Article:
The audience even gets to sing along at one point.
Detroit and the Motown pop sound it spawned take center stage in “Motown: The Musical,” playing a return engagement through Sunday at San Diego Civic Theatre.
That well-known sound was made famous by Berry Gordy – a singer and songwriter in his own right – who started his own record label when the racism of the time kept established record publishers and radio stations from giving his artists a chance.
One DJ put it this way: “What makes you think white people will buy your music?”
So Gordy started Motown Records and signed groups including the Temptations, Four Tops and the Jackson 5, and Diana Ross and the Supremes, along with individuals like Marvin Gaye and Smokey Robinson. Nobody gave him a chance.
But Gordy – who knew good commercial music when he heard it – succeeded, and Motown Records put out some of the biggest hits of all time.
Based on Gordy’s autobiography, “Motown: The Musical” lists about 60 songs in the program. This means that few songs get full treatment, and the show almost seems more of an extensive medley with historical facts tossed in.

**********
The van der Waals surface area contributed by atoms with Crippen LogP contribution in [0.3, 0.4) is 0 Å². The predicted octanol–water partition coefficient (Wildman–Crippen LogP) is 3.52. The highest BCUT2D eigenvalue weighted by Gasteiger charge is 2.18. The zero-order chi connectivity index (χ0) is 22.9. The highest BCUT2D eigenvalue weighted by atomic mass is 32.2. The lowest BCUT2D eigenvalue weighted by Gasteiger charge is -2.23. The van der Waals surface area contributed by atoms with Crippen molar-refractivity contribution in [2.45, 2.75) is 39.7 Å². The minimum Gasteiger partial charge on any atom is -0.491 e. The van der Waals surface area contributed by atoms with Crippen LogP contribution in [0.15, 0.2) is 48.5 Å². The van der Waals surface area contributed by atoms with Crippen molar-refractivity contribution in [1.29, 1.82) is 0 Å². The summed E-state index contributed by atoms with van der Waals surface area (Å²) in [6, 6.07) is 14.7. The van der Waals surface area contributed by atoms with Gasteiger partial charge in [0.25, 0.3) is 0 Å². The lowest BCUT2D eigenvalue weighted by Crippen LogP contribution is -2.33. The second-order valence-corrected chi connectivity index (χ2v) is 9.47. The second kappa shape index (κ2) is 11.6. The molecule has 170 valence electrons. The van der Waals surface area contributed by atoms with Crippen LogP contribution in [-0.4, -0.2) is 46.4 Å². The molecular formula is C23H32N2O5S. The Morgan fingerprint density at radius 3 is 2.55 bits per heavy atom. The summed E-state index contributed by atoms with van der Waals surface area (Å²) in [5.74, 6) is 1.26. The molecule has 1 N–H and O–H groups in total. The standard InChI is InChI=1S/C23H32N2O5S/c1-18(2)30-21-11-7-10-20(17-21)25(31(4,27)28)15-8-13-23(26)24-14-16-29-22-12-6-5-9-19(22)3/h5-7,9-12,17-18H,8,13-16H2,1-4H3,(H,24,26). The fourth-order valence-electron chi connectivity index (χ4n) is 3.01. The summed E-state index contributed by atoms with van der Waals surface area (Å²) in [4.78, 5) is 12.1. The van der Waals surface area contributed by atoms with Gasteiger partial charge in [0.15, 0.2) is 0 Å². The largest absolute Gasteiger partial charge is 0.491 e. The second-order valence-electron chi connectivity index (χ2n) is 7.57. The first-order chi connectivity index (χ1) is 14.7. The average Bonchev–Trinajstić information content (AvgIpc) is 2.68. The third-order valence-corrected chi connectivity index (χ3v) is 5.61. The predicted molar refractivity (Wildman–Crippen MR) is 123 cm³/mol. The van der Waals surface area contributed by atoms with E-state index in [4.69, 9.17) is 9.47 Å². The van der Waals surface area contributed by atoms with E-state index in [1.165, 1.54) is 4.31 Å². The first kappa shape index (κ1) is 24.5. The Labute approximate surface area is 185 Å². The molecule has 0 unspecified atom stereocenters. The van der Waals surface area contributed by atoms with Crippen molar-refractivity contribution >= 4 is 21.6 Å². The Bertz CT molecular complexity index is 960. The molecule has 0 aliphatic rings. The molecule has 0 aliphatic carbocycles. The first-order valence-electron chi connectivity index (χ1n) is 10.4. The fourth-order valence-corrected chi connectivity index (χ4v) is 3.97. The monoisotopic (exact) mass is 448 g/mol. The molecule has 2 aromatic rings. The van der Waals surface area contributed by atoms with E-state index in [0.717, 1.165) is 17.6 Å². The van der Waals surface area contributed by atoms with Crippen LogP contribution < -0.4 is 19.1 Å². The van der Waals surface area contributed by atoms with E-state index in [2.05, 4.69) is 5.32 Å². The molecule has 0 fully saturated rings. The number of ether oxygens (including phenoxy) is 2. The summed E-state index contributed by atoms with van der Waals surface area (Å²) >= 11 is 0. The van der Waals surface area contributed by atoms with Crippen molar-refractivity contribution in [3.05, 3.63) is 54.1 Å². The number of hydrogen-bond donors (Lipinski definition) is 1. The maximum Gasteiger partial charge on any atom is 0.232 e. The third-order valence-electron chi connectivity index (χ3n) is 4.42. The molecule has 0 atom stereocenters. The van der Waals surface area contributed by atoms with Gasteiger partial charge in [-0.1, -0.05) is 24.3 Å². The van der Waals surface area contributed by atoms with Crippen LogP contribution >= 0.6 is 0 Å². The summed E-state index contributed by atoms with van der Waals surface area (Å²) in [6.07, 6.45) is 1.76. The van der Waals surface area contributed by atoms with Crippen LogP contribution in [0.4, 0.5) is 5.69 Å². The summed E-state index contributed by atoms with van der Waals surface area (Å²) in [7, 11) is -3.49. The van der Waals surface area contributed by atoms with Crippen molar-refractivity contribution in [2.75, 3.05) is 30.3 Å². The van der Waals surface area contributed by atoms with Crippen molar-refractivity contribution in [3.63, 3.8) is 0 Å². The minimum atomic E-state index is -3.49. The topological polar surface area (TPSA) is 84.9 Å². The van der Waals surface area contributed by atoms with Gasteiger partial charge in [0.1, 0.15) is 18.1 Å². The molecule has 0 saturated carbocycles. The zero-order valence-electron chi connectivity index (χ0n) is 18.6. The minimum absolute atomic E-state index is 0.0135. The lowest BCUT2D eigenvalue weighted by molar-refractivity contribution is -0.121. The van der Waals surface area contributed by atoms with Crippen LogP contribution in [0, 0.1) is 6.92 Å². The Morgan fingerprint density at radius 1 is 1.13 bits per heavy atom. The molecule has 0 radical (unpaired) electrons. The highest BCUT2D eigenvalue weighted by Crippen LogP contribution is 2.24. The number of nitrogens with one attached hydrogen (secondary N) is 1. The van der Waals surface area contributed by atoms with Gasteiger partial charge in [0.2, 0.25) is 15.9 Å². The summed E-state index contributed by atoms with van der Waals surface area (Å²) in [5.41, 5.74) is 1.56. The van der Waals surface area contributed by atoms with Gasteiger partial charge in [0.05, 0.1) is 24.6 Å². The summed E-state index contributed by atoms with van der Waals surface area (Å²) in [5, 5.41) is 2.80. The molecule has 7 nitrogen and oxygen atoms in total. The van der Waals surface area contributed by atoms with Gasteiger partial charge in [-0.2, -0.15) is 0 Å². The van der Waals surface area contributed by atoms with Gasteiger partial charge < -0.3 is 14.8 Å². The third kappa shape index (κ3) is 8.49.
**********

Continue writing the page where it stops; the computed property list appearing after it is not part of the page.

But the music is toe-tappingly infectious, the cast terrific and the energetic choreography (even some kick-splits) brings a smile. The audience even gets to sing along at one point.
Kenneth Mosley is utterly believable as promoter/songwriter/singer Berry Gordy, the man who both made music history and brought the races together as no one else could.
Trenyce has the pipes, the look and sound for Diana Ross. She’s a real joy to behold.
Justin Reynolds as Smokey Robinson and Matt Manuel as Marvin Gaye are excellent as well.
Thirteen-year-old Kai Calhoun is a find as the young Berry Gordy, Stevie Wonder and Michael Jackson. This role is double cast, so your mileage may vary, but Calhoun is terrific.
This is a show for people with a short attention span. The cast is in constant motion, there are lots of moving geometric backdrops (by Daniel Brodie) and spiffy footwork everywhere on display.
Sets by David Korins and flashy costumes by Emilio Sosa add to the look and feel of the show. Natasha Katz does the especially effective lighting.
If you’re feeling like a little Motown, hurry on down to Civic Theatre. “Motown: The Musical” ends on Sunday.
“Motown: The Musical” plays through December 31, 2017 at San Diego Civic Theatre, , 3rd and B Streets, downtown.
Friday at 8 p.m.; Saturday at 2 pm and 8 pm; Sunday at 1 and 6:30 pm.
Tickets: (619) 570-1100 or broadwaysd.com